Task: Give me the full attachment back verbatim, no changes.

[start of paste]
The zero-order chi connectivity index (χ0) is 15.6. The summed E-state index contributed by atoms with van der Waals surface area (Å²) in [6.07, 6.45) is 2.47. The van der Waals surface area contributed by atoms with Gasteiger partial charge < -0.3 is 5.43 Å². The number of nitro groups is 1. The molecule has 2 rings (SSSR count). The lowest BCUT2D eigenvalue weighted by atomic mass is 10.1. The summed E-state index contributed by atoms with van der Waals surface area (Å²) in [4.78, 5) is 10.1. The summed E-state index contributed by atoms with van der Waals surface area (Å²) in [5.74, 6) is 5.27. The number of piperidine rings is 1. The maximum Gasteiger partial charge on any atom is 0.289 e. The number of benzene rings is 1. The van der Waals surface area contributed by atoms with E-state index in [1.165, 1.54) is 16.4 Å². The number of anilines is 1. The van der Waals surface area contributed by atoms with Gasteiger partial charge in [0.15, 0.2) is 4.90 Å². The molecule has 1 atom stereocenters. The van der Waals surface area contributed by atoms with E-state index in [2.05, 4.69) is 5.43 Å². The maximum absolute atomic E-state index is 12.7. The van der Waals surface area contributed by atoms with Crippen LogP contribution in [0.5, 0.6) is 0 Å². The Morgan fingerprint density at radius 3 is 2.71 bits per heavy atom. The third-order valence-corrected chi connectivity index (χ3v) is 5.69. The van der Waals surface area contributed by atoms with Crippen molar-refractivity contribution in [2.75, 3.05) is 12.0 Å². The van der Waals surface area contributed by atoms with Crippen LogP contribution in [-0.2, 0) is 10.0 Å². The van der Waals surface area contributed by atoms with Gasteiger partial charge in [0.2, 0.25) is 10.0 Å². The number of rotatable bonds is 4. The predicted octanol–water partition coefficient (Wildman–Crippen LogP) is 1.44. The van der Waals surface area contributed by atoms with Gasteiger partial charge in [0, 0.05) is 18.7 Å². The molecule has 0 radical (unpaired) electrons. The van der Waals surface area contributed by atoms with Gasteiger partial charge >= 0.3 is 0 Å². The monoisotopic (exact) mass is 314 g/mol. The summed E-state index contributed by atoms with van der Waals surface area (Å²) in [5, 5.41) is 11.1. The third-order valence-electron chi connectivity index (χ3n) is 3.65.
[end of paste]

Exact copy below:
The zero-order chi connectivity index (χ0) is 15.6. The summed E-state index contributed by atoms with van der Waals surface area (Å²) in [6.07, 6.45) is 2.47. The van der Waals surface area contributed by atoms with Gasteiger partial charge < -0.3 is 5.43 Å². The number of nitro groups is 1. The molecule has 2 rings (SSSR count). The lowest BCUT2D eigenvalue weighted by atomic mass is 10.1. The summed E-state index contributed by atoms with van der Waals surface area (Å²) in [4.78, 5) is 10.1. The summed E-state index contributed by atoms with van der Waals surface area (Å²) in [5.74, 6) is 5.27. The number of piperidine rings is 1. The maximum Gasteiger partial charge on any atom is 0.289 e. The number of benzene rings is 1. The van der Waals surface area contributed by atoms with E-state index in [1.165, 1.54) is 16.4 Å². The number of anilines is 1. The van der Waals surface area contributed by atoms with Gasteiger partial charge in [0.15, 0.2) is 4.90 Å². The molecule has 1 atom stereocenters. The van der Waals surface area contributed by atoms with E-state index in [2.05, 4.69) is 5.43 Å². The maximum absolute atomic E-state index is 12.7. The van der Waals surface area contributed by atoms with Crippen LogP contribution in [0.5, 0.6) is 0 Å². The Morgan fingerprint density at radius 3 is 2.71 bits per heavy atom. The third-order valence-corrected chi connectivity index (χ3v) is 5.69. The van der Waals surface area contributed by atoms with Crippen molar-refractivity contribution in [2.75, 3.05) is 12.0 Å². The van der Waals surface area contributed by atoms with Crippen LogP contribution in [-0.2, 0) is 10.0 Å². The van der Waals surface area contributed by atoms with Gasteiger partial charge in [0.2, 0.25) is 10.0 Å². The number of rotatable bonds is 4. The predicted octanol–water partition coefficient (Wildman–Crippen LogP) is 1.44. The van der Waals surface area contributed by atoms with Gasteiger partial charge in [0, 0.05) is 18.7 Å². The molecule has 0 radical (unpaired) electrons. The van der Waals surface area contributed by atoms with Gasteiger partial charge >= 0.3 is 0 Å². The monoisotopic (exact) mass is 314 g/mol. The summed E-state index contributed by atoms with van der Waals surface area (Å²) in [5, 5.41) is 11.1. The third-order valence-electron chi connectivity index (χ3n) is 3.65.